With the rapid increase in labor unions in the Sultanate, employers and employees should consult the law before taking any steps to form a union or before setting union-related policy. While labor unions can provide substantial benefits to both employers and employees, it is important to ensure that the correct laws and regulations are followed in order to achieve the maximum benefits.


Wednesday, June 24, 2009

Hot Topic: Microfinance

Visitors to Oman frequently remark about the hardworking and resourceful nature of their Omani hosts. The dedication and energy of the Omani people – Omani entrepreneurs and small businesses, in particular – may find new outlets thanks to the recent creation of the country’s first microfinance initiative (MFI).

The term ‘microfinance’ refers to financial services provided to low-income clients and may include savings, fund transfers and insurance. The best known form of microfinance is ‘microcredit,’ the practice of lending small amounts of capital to individual entrepreneurs and small businesses not served by traditional mechanisms of mainstream finance. While the loans are modest – sometimes as small as RO 80 – they can have a large impact, as banks do not typically lend to those with little or no cash income and few assets to serve as collateral.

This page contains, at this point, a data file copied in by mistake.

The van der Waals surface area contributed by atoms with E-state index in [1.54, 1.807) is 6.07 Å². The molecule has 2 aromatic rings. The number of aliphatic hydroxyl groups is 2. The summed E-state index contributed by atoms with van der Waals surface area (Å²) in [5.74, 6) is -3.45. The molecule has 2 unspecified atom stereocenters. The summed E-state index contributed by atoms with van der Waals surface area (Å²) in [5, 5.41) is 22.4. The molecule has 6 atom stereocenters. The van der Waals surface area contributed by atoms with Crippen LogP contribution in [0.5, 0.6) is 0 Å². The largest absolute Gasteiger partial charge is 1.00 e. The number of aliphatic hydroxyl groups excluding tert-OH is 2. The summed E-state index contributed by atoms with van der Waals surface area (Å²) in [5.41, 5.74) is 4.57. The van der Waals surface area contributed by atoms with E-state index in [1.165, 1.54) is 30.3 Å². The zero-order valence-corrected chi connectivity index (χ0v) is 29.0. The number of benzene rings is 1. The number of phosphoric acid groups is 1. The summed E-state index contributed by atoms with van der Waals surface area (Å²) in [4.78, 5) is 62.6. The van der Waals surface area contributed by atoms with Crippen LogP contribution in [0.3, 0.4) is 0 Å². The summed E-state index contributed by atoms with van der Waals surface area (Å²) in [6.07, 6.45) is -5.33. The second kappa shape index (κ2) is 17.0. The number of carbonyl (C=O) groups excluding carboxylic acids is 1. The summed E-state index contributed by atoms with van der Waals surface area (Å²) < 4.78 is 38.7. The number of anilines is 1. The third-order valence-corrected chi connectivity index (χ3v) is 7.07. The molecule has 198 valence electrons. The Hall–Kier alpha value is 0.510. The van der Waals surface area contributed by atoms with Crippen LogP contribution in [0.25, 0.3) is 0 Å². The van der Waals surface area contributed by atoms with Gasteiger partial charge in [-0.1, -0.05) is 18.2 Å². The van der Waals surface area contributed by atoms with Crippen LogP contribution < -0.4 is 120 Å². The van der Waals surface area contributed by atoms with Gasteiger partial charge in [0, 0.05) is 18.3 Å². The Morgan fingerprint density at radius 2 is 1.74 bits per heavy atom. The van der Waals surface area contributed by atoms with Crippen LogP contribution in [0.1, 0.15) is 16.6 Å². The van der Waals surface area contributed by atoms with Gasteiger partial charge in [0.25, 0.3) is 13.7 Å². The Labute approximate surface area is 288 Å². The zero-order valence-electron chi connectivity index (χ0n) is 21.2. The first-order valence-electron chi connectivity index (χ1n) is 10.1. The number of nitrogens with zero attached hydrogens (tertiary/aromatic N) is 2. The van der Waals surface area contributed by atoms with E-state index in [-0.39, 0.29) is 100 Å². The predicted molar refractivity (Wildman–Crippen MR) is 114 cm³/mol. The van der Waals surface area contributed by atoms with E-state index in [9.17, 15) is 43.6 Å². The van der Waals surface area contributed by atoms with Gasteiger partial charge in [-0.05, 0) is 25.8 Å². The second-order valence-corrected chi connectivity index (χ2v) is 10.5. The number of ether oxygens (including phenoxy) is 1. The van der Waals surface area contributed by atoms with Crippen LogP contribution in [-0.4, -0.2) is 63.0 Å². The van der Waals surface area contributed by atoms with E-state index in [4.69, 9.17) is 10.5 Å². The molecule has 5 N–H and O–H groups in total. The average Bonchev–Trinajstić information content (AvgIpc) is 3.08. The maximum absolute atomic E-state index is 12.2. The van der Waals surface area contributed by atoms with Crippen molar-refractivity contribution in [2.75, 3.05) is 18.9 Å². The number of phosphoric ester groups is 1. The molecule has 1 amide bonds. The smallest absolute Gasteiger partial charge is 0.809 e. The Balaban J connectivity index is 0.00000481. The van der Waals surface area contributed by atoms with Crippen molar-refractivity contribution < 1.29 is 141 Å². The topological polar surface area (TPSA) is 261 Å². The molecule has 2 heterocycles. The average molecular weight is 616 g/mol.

Microfinance has been embraced by the international development finance community as a powerful tool for promoting entrepreneurialism and a key driver of economic growth. While microfinance has been popularized by the high-profile success of MFIs such as Grameen Bank in Bangladesh, the practice has gained only minimal traction in the Middle East. According to some estimates, only 15 percent of the demand for microfinance in the Middle East is currently being met.

The introduction of microfinance to Oman could mean that entrepreneurs and small businesses will find access to new fundraising opportunities at relatively affordable rates. If successful at supporting new enterprises, this effort could spur economic growth and job creation in Oman.

Oman is home to a wide array of small businesses that could serve as potential clients for MFIs. Particularly, makers of textiles and handicrafts stand to benefit, as do fishermen and those making a living in agriculture. Oman’s strong tourism sector also gives rise to numerous entrepreneurial opportunities that may be taken advantage of through the financial support microfinance provides. A further potential market for microfinance in Oman is women entrepreneurs. In other countries, women have generally been the main focus of MFI because studies have shown they are less likely to default on their loans than men.